It was fascinating to work with Iranian women from different parts of the diaspora. Everyone was supportive, creating a space where we could bring this story to life. Having Azar Nafisi on set was also a tremendous gift.

We portrayed women from a post-revolution era, a time we hadn’t lived through. Even Golshifteh, the oldest among us, portrayed a character who had a different upbringing from hers. The costumes were intriguing—familiar yet different, like the maghna’eh and long coats in specific dark colors, which were not part of my experience.

The beauty of the story, and how it was depicted in the film, lies in the diversity of women from various backgrounds, social classes, and religious beliefs converging in Azar Nafisi’s house over a shared passion for Western literature, which became a lens through which they viewed life after the Revolution, reflecting their own experiences. Exploring this as Iranian women, close yet distant from these experiences, was profoundly moving.

Playing my character, Yassi, was a joy; she’s the youngest in the group, untouched by some of the hardships the others faced. She brought lightness to the room, and I relished portraying her, because it countered the stereotype of Iranian women solely as victims of a patriarchal society. It also challenged me, because she was different from who I ampersonally.

How do you see your role as an Iranian actress in shaping cultural representation in the industry? Do you find yourself pigeonholed in stereotypical representations of Iranians that we have seen in so many Hollywood movies?

I think that thankfully things have changed since the time of films like “Homeland” and “Argo.” The roles being offered now are more diverse and interesting. Also, the people behind the scenes, the writers, and directors, are often Iranians from the diaspora. They aim to depict the complexity of these characters beyond political affiliations or societal injustices.These stories are crucial, and as Iranians, we hold the responsibility to tell them.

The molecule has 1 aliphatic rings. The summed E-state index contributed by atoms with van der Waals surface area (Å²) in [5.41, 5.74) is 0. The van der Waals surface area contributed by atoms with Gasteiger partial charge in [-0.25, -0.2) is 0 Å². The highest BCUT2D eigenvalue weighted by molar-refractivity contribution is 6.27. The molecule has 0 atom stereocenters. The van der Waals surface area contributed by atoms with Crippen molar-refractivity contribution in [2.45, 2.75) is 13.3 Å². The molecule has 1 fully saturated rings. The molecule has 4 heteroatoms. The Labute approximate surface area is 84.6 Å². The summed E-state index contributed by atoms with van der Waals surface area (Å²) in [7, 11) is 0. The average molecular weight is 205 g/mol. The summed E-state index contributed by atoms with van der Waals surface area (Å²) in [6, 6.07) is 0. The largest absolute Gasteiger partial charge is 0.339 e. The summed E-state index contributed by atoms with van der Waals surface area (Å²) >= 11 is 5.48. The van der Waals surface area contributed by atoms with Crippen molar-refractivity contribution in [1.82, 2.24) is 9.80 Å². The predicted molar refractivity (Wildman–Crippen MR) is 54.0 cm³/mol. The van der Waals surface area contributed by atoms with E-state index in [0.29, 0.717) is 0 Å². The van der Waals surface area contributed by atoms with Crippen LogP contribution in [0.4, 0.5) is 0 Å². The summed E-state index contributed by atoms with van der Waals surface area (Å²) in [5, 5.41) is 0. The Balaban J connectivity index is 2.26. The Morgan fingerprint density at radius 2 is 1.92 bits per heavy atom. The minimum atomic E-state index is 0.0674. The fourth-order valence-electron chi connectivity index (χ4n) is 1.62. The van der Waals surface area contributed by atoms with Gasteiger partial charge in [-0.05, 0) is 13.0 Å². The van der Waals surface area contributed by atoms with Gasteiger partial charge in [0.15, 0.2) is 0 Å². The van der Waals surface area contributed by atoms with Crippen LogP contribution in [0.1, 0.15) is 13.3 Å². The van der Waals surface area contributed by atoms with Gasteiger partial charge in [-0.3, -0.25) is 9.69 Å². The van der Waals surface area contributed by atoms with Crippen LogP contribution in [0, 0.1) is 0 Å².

My image doesn’t conform to the typical Middle Eastern woman’s stereotype, offering advantages and drawbacks. While it’s an advantage to audition for diverse roles, it becomes a challenge when I don’t meet the expected archetype. Being pigeonholed as an actor can sometimes aid in getting work, but it’s equally tough to break away from those expectations. In Iran, I blend in, but in the West, I don’t match the stereotype. This mismatch impacts how I’m perceived and considered for roles, straddling identities without fitting a specific regional mould.

What advice would you give to aspiring actors, especially those from diverse backgrounds such as yours?

I’d advise newcomers in our industry to focus on crafting compelling stories. It’s a fantastic time to share diverse experiences and different ways of life. Surround yourself with a talented team and explore your creative abilities. Whether it’s writing, shooting films with your phone, or using various skills like singing or directing, seize the opportunities. Nowadays, the industry welcomes multi-talented individuals who can write, direct, and produce their own stories. This approach grants more creative control despite its challenges.

Are there any upcoming projects or roles you’re particularly excited about that you can tell us about?

There are some I can’t quite share yet, but one project is a documentary that I’m co-directing and producing. It revolves around three international actors, including myself, from South Korea and India, living in different countries. The film delves into their experiences as women in the industry, comparing their perceptions in the West versus their home countries. It’s an intriguing process, notably managed entirely through remote work due to COVID, using cameras and Zoom for all interactions.